from September 15 2015 to February 14 2016
"The interior of the night"
Curator of the exhibition: Sonia Voss
A hunter in his early years, then a lawyer, politician, naturalist and photographer, George Shiras abandoned the gun for the camera in the 1880s and became involved in the preservation of the animal world.
(Automatically translated with Google Translate)
A pioneer of wild life photography, Shiras was also the first to use flash photography to reveal the nocturnal life of wild animals, and then to set up photographic traps, obtaining unprecedented images of the many animals that inhabit the forests of North America. Using techniques specific to hunting, his singular practice is part of an era marked by the development of an environmentalist conscience.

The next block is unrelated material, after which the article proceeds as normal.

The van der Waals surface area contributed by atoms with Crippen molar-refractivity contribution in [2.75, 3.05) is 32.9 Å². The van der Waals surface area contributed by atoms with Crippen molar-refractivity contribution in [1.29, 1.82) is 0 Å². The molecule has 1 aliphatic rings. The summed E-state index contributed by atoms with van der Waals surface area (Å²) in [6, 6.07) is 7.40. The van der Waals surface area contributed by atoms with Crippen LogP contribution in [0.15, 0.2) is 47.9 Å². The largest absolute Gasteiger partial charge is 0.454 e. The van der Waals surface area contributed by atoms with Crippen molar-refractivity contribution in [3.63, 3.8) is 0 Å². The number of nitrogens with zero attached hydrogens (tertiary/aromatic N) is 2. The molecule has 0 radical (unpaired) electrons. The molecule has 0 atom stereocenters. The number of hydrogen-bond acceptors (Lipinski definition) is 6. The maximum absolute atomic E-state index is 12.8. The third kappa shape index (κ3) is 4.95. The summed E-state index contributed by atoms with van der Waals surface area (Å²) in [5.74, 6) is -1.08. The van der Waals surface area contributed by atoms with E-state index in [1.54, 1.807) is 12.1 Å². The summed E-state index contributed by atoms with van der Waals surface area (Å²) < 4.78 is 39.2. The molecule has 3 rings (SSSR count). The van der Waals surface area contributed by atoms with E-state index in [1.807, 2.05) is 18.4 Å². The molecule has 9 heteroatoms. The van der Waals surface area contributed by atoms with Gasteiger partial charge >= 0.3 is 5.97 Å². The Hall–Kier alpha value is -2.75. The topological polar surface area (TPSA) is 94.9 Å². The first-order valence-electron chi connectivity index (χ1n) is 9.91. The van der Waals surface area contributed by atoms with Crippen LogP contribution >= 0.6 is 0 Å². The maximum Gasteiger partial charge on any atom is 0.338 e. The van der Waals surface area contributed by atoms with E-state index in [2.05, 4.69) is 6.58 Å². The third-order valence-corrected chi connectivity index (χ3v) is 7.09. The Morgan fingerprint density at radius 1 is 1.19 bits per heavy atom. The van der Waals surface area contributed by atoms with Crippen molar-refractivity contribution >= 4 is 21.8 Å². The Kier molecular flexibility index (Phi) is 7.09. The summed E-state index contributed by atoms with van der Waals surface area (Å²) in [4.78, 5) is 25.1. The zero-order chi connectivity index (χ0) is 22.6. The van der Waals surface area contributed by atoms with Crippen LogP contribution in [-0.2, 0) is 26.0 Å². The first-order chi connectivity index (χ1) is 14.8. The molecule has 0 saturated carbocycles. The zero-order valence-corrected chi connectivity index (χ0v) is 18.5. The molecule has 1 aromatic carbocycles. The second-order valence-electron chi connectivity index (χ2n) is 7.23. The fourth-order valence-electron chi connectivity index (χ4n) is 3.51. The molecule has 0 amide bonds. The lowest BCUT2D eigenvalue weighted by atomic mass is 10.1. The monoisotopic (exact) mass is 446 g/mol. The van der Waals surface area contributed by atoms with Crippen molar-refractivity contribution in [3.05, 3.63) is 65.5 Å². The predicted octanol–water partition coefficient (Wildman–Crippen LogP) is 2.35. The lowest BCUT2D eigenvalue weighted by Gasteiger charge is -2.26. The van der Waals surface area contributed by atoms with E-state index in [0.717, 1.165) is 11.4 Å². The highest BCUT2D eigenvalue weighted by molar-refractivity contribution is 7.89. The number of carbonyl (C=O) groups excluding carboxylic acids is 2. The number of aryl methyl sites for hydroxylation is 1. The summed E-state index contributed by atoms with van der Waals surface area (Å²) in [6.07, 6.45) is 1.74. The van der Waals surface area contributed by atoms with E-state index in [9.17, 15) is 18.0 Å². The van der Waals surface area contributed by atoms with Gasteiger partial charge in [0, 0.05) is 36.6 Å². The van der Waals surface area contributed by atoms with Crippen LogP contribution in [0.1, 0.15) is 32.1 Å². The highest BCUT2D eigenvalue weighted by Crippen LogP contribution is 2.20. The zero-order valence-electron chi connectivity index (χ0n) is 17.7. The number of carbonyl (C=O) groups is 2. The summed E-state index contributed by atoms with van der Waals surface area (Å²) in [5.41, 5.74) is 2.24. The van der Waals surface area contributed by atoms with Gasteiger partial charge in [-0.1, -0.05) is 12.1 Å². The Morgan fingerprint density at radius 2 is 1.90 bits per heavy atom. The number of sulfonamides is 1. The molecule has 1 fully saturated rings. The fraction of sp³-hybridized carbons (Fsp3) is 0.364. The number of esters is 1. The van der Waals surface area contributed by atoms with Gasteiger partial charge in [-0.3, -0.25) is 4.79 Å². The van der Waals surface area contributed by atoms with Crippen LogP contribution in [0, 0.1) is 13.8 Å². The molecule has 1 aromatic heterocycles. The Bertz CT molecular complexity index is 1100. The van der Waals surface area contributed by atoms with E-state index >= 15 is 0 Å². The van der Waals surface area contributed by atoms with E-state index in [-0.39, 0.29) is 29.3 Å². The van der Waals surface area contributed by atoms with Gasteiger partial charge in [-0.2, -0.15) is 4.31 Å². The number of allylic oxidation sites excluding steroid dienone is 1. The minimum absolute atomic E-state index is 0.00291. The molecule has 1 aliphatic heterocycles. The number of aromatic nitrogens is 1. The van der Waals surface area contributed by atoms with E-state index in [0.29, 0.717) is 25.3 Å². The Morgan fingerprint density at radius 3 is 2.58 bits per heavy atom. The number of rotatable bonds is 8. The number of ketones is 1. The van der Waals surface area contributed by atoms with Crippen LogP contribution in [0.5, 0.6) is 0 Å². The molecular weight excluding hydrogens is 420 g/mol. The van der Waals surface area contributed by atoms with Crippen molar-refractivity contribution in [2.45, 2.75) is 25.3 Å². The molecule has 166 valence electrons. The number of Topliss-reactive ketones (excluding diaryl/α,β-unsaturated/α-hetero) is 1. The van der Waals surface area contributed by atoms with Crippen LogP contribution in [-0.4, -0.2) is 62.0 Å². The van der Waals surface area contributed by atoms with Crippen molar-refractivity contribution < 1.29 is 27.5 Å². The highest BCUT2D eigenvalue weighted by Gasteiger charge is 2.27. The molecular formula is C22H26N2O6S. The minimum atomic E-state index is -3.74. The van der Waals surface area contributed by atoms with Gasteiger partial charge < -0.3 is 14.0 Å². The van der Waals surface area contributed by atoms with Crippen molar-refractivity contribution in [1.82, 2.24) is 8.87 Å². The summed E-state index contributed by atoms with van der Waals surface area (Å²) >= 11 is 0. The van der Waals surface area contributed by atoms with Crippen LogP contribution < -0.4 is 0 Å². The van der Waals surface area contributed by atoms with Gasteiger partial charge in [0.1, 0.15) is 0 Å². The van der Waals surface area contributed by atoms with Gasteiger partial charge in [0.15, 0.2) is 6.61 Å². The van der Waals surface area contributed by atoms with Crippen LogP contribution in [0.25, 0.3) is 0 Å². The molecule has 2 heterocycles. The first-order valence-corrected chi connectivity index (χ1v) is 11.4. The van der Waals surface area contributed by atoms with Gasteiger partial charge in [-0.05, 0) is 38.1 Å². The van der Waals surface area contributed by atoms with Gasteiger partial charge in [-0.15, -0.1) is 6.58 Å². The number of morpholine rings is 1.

Hailed in his time for the scientific and aesthetic value of his photographs, as well as for his numerous illustrated reports, George Shiras nevertheless remained largely unknown to the public after his death in 1942. The exhibition is an opportunity to discover this author through fifty prints from the collections of the National Geographic Society and the DeVos Art Museum in Marquette.
George Shiras (1859-1942) was an American photographer.